The biggest challenge in these situations is holding it together.  I hadn't told anyone about my depression as I was worried it would open a can of worms, but I underestimated people.
I found myself wobbling one day. A colleague saw this and closed the door and gave me a hug.
A great big man hug. The type of hug you sink in to.  The type of hug that makes makes everything much better.
Everyone needs someone who can hug it out with you.

Friday, 10 May 2013

It's all in the mind.

When my Doctor first discussed with me depression I was really surprised.  My expectations of someone with depression was not me.  It was someone who was sad and lonely.  I am neither. 

I was given three options when I found myself in an uncontrollable state of not being able to speak sitting in the doctors surgery.  Time off work – which I took.  Anti-depressants which I didn’t and counselling which I thought about.

I was so surprised by the suggestion of all of the above that it didn’t really register for a long time what he was telling me;  I needed help.

I was for the first time in my life (or at least that’s how it felt) not in control.

I took two weeks off work and during that time I cried a lot.  I found myself in a position where I was telling people I wasn’t OK.  And that it was OK to do that.

I was lucky, my Doctor had made a return appointment for me at the end of the two weeks to discuss how I was feeling.  He gave me the three options again and having had time to think about some things, (not everything, the thought of antidepressants didn’t really evolve), I confirmed that I would return to work and take the route of the counselling. 

This was at a period of my life where a lot of things had happened in a short amount of time, and I underestimated how much time I needed to give myself to deal with them.  I also underestimated how often I will say, “yeah, I’m fine, how are you?” and not admit that quite frankly I feel like ***.   I knew I needed to address all the things that I was feeling, but I didn’t know what that would look like.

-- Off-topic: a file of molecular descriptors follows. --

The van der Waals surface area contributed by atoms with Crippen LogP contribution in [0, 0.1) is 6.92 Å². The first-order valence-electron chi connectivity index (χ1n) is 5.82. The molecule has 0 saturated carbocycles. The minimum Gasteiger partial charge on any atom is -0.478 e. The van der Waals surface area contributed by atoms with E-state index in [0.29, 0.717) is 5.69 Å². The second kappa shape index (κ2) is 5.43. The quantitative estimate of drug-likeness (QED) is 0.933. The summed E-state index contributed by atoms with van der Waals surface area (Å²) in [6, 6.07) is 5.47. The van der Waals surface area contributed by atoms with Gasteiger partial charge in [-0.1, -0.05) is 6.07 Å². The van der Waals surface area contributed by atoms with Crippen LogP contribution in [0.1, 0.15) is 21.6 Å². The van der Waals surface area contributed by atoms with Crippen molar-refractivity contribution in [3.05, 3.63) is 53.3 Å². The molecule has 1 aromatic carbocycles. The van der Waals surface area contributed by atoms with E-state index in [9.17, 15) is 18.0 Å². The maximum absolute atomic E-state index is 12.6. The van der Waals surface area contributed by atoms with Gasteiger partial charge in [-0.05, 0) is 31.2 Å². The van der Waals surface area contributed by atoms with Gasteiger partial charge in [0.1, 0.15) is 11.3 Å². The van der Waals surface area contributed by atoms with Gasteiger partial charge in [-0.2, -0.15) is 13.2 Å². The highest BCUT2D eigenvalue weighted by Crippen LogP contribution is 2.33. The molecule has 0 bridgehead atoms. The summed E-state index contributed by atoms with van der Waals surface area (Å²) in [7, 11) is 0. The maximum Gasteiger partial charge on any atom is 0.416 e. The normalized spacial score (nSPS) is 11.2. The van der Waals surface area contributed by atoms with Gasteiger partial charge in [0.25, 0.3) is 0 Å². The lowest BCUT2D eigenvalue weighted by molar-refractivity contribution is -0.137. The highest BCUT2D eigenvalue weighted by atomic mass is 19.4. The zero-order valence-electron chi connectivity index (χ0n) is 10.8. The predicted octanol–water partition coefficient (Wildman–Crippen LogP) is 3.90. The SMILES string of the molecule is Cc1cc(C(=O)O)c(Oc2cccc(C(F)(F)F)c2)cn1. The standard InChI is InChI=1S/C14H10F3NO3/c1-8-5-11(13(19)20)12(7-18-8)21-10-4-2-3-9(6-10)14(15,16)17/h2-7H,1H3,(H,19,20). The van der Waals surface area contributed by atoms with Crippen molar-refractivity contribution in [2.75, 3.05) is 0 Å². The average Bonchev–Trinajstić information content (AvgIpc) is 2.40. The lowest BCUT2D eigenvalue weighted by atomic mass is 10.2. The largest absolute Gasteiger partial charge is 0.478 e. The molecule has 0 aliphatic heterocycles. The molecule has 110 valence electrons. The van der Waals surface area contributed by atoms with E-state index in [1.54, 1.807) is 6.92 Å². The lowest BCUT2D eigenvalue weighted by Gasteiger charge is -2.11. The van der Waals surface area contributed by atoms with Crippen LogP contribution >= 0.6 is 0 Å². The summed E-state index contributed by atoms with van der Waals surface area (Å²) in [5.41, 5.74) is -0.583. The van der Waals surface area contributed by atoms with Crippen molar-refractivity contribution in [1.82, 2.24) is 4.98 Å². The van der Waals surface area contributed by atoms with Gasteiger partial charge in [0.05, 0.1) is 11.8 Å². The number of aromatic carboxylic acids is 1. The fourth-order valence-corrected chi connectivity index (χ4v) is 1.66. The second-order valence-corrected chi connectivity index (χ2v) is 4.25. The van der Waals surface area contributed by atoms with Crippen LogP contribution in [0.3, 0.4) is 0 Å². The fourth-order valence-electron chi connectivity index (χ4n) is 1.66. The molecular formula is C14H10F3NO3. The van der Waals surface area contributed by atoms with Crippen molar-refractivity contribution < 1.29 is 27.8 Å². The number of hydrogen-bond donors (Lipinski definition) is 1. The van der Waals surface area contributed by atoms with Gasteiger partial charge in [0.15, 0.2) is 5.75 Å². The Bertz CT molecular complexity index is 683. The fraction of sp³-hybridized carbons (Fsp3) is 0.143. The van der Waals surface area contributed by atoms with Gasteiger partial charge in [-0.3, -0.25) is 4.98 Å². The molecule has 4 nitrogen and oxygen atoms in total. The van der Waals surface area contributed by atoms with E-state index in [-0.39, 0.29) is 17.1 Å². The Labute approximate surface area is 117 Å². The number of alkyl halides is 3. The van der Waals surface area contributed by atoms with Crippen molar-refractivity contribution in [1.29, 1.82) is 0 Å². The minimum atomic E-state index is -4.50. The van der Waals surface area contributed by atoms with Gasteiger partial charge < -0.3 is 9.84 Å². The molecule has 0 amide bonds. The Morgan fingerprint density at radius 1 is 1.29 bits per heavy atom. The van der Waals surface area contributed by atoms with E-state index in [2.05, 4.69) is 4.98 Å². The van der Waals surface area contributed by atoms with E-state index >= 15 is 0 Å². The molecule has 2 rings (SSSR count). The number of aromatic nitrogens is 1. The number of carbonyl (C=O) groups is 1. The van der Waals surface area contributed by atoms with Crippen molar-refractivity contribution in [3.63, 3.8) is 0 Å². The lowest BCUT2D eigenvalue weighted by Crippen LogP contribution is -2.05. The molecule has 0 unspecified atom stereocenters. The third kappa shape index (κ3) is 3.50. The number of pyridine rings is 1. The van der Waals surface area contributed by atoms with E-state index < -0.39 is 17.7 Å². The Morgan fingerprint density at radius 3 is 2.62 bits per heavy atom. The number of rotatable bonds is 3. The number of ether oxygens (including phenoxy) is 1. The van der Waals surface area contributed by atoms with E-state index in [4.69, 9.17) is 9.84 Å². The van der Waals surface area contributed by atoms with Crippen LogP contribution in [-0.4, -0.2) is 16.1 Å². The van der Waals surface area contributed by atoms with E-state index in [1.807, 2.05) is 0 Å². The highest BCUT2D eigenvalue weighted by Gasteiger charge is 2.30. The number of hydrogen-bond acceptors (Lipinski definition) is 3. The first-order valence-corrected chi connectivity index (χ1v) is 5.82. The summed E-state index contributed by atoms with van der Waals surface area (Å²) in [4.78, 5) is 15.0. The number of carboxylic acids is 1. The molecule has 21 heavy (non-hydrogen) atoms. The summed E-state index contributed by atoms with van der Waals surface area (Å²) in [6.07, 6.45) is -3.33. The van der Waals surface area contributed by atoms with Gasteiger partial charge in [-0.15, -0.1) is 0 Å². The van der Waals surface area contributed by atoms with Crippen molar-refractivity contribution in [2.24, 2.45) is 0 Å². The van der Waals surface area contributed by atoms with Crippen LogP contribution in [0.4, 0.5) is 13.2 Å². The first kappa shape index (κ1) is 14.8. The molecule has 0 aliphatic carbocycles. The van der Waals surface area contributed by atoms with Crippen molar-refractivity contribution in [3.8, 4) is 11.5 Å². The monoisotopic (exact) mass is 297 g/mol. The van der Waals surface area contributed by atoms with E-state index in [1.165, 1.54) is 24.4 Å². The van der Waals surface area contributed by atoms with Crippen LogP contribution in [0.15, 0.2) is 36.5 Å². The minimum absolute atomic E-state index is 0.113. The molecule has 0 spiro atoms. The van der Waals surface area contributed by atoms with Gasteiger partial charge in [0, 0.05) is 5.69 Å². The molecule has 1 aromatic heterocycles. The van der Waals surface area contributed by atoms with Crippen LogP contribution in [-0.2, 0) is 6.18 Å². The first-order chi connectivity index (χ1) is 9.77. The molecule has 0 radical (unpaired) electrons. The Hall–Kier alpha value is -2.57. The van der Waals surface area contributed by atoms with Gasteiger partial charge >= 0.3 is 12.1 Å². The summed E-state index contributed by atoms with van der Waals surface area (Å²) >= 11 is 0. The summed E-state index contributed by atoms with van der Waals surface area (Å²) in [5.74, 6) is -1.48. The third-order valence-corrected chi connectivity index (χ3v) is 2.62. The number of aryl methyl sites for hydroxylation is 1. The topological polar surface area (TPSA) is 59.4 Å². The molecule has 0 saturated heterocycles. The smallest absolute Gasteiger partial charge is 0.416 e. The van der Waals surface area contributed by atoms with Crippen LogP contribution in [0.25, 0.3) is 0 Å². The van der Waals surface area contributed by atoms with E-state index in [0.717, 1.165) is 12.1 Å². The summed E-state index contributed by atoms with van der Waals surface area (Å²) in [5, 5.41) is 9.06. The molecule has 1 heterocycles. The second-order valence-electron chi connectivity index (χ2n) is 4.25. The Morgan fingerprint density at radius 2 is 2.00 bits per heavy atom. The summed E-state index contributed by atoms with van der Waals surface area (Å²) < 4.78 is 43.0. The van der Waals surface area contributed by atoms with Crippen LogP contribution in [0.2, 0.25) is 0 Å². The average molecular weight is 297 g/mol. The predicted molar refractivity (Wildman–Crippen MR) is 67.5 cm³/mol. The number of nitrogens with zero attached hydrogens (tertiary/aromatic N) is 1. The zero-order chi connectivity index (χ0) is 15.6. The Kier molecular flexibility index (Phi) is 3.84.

For me it was someone telling me I was wrong.  Challenging that my behaviour was irrational or disproportionate.  I expected my counsellor to change the way I thought rather than let me be right.

I found the counselling challenging.  I found it difficult at first to open up as I was cynical.  I didn’t know how to manage the emotions inside me, but I did get used to crying in front of people!

Possibly one of the most cathartic things at the time was telling people that I was seeing a counsellor.  A lot of people said, “so have I” and were great, a lot of people didn’t know how to react and the conversation moved on.

I resigned from my job and move on. 

I spent the three months seeing the counsellor waiting for a lightning bolt of an answer which didn’t come.  But now, 5 years later, I am more comfortable with my rollercoaster of a life.  I know that I will feel good, I will feel bad, I will think about disappearing and I will want to disappear, but I also know that the feeling won’t last. 

I know that I might wake up tomorrow morning and feel a whole lot better.  I know that I can smile and generally get through it.  I know that I can tell some people and I know that I can’t tell others.  I know that I often need a hug and I know that more people than we realise will feel the same way.

I also know that depression is more complex than I ever thought and is not the end of the world, but I also know that sometimes it really does feel that way.